Start with a conference: On August 16th we will host a conference at betaworks, bringing together makers and thinkers in this space: Tools for thinking Render Conference. Join us if you are interested, and if you are building something in this space, tell us because we will give you an access code to join for free. The Camp or accelerator program will start in mid September, details on the program are here, and the application form is here.
Does your site pass the Taft Test? Generate or swap images of Taft for web development.
The Taft Test could be an interesting way to implement this idea: #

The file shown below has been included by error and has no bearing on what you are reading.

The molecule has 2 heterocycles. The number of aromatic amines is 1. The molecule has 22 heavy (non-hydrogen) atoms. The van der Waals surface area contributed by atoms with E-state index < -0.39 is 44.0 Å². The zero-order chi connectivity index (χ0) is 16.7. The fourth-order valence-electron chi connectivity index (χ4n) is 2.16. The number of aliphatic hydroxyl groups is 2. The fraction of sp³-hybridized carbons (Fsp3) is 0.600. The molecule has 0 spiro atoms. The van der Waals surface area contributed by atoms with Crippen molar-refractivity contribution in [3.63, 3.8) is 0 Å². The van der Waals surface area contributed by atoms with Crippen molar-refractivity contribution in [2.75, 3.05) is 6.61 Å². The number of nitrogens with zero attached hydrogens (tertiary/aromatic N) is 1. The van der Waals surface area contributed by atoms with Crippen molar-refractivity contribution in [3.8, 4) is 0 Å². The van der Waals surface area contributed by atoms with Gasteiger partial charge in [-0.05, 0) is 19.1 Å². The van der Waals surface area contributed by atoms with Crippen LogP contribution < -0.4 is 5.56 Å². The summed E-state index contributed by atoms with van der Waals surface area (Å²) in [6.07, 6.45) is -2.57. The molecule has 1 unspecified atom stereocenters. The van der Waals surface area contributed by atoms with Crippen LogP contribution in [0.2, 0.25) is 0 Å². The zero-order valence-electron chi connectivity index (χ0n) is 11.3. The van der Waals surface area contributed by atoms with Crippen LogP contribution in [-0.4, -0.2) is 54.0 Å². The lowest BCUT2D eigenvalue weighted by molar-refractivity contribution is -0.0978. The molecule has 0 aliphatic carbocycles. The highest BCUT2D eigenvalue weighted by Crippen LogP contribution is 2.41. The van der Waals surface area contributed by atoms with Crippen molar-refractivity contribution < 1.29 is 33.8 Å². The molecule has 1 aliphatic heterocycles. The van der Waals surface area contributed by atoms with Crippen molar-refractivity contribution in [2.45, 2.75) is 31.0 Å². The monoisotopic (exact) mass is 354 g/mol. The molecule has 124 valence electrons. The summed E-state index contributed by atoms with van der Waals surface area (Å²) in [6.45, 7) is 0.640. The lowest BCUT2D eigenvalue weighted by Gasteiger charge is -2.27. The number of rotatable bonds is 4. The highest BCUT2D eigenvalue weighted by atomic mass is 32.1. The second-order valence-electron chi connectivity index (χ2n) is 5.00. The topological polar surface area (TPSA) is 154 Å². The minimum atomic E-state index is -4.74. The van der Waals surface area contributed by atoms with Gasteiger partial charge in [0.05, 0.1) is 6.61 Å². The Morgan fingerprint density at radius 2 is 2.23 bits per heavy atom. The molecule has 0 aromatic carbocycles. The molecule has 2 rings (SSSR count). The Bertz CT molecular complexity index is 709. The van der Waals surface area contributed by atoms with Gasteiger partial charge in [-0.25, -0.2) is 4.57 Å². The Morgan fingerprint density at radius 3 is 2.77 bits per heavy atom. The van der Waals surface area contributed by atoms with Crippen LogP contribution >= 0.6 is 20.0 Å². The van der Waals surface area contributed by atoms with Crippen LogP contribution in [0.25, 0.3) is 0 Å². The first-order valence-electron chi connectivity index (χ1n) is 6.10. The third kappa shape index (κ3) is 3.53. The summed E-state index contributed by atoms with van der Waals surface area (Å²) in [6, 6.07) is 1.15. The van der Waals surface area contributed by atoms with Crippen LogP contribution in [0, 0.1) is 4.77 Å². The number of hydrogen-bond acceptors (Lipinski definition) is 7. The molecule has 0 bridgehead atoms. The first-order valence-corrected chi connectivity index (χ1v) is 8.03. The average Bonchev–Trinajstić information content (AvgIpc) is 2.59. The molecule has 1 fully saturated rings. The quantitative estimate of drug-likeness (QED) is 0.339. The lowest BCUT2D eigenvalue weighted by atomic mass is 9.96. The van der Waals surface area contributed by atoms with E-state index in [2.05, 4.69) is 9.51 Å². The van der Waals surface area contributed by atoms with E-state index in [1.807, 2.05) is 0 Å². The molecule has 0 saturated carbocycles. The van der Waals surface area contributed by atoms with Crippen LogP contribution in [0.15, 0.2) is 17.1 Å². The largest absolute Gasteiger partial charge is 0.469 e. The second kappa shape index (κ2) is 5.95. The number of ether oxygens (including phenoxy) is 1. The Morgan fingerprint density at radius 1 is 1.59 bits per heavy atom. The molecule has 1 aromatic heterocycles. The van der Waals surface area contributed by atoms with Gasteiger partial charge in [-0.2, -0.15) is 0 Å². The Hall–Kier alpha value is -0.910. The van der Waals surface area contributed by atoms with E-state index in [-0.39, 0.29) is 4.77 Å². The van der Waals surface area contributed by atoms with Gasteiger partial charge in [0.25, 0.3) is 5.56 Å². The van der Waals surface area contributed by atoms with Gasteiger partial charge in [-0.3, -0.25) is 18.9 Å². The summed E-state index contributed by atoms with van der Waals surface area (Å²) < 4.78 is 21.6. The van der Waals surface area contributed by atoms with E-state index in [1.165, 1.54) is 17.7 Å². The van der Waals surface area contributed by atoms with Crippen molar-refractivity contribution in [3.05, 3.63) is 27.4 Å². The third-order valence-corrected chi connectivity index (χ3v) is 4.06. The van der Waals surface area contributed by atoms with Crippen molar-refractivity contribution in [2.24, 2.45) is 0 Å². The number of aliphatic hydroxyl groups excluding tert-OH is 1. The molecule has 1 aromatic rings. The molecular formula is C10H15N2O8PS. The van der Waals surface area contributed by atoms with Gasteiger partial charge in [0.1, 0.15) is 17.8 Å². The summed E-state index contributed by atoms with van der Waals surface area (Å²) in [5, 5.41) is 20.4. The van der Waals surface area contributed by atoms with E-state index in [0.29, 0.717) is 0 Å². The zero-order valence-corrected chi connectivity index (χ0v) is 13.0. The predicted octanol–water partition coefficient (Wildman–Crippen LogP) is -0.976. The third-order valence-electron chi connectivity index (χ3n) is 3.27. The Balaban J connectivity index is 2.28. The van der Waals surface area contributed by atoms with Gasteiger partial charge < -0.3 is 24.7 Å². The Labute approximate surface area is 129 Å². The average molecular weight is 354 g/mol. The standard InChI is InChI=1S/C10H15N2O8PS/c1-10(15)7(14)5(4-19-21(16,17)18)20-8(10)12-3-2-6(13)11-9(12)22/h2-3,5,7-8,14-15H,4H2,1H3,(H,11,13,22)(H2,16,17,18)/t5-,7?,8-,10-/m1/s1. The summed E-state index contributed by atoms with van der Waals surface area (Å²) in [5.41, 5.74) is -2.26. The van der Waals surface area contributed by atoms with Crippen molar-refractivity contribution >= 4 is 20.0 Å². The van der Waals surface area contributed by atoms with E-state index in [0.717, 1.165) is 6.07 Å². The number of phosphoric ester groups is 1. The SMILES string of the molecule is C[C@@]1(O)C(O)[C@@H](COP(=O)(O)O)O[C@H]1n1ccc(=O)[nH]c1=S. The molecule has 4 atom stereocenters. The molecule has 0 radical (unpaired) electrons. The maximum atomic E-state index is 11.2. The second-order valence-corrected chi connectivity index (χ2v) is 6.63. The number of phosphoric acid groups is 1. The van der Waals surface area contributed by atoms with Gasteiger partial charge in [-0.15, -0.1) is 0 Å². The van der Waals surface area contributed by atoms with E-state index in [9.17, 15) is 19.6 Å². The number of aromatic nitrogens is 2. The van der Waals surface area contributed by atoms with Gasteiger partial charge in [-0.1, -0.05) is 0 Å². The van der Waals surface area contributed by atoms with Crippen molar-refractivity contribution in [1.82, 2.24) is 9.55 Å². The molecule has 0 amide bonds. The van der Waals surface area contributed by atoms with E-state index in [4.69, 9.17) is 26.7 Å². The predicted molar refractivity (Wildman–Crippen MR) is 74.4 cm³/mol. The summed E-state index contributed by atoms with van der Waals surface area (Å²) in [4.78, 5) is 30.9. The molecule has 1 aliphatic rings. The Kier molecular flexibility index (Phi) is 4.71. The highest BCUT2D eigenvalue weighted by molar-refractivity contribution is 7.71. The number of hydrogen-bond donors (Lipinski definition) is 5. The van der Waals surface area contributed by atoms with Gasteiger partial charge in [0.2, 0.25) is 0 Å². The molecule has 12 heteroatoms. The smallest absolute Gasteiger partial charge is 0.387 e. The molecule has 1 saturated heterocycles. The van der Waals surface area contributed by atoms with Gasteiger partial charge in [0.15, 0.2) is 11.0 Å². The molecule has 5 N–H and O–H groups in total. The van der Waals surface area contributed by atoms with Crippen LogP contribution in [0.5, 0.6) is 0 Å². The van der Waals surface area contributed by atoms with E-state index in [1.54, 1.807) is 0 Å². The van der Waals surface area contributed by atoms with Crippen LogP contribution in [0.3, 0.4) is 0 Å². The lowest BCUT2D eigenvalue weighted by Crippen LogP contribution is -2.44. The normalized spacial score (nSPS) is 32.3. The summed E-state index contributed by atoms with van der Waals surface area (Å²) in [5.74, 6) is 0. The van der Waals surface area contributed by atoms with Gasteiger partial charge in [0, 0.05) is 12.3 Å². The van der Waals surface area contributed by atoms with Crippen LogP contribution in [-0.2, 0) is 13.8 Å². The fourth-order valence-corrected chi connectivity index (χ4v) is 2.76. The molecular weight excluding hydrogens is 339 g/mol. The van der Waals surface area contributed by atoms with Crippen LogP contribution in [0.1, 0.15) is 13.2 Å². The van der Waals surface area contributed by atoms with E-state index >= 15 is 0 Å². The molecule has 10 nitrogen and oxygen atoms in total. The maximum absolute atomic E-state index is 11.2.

The term independently-hosted is used here to describe online publishing practices that utilise the World Wide Web (hereafter the Web) as a decentralised socio-technical system, where individuals and communities operate as the owners or controllers of the online infrastructures they use in order to share content. Such practices may be adopted as an alternative of, or as a complement to, the use of centralised content-sharing systems that belong to and are entirely operated by third parties. The term “publishing” is used here in a rather inclusive way and refers to the act of making content available online, rather than being restricted to the editorial processes that characterise, for instance, academic publishing.